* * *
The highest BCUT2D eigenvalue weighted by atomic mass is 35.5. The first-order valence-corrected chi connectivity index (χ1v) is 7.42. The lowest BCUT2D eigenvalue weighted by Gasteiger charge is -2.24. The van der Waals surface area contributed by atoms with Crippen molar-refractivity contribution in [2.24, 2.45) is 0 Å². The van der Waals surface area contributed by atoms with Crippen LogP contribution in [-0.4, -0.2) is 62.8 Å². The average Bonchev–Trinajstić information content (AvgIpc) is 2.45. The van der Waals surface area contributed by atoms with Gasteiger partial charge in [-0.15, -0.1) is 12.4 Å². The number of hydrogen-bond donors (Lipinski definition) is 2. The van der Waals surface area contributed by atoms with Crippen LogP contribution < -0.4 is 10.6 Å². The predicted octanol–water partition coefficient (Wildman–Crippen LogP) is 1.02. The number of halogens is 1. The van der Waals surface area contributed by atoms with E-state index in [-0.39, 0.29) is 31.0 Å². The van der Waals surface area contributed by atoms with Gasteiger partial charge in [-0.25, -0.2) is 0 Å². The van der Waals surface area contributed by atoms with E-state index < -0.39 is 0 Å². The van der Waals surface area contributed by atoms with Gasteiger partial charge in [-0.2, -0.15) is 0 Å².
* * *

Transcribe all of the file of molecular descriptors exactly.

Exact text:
The highest BCUT2D eigenvalue weighted by atomic mass is 35.5. The first-order valence-corrected chi connectivity index (χ1v) is 7.42. The lowest BCUT2D eigenvalue weighted by Gasteiger charge is -2.24. The van der Waals surface area contributed by atoms with Crippen molar-refractivity contribution in [2.24, 2.45) is 0 Å². The van der Waals surface area contributed by atoms with Crippen LogP contribution in [-0.4, -0.2) is 62.8 Å². The average Bonchev–Trinajstić information content (AvgIpc) is 2.45. The van der Waals surface area contributed by atoms with Gasteiger partial charge in [-0.15, -0.1) is 12.4 Å². The number of hydrogen-bond donors (Lipinski definition) is 2. The van der Waals surface area contributed by atoms with Crippen LogP contribution < -0.4 is 10.6 Å². The predicted octanol–water partition coefficient (Wildman–Crippen LogP) is 1.02. The number of halogens is 1. The van der Waals surface area contributed by atoms with E-state index in [-0.39, 0.29) is 31.0 Å². The van der Waals surface area contributed by atoms with Gasteiger partial charge in [-0.25, -0.2) is 0 Å². The van der Waals surface area contributed by atoms with E-state index < -0.39 is 0 Å². The van der Waals surface area contributed by atoms with Gasteiger partial charge in [-0.2, -0.15) is 0 Å².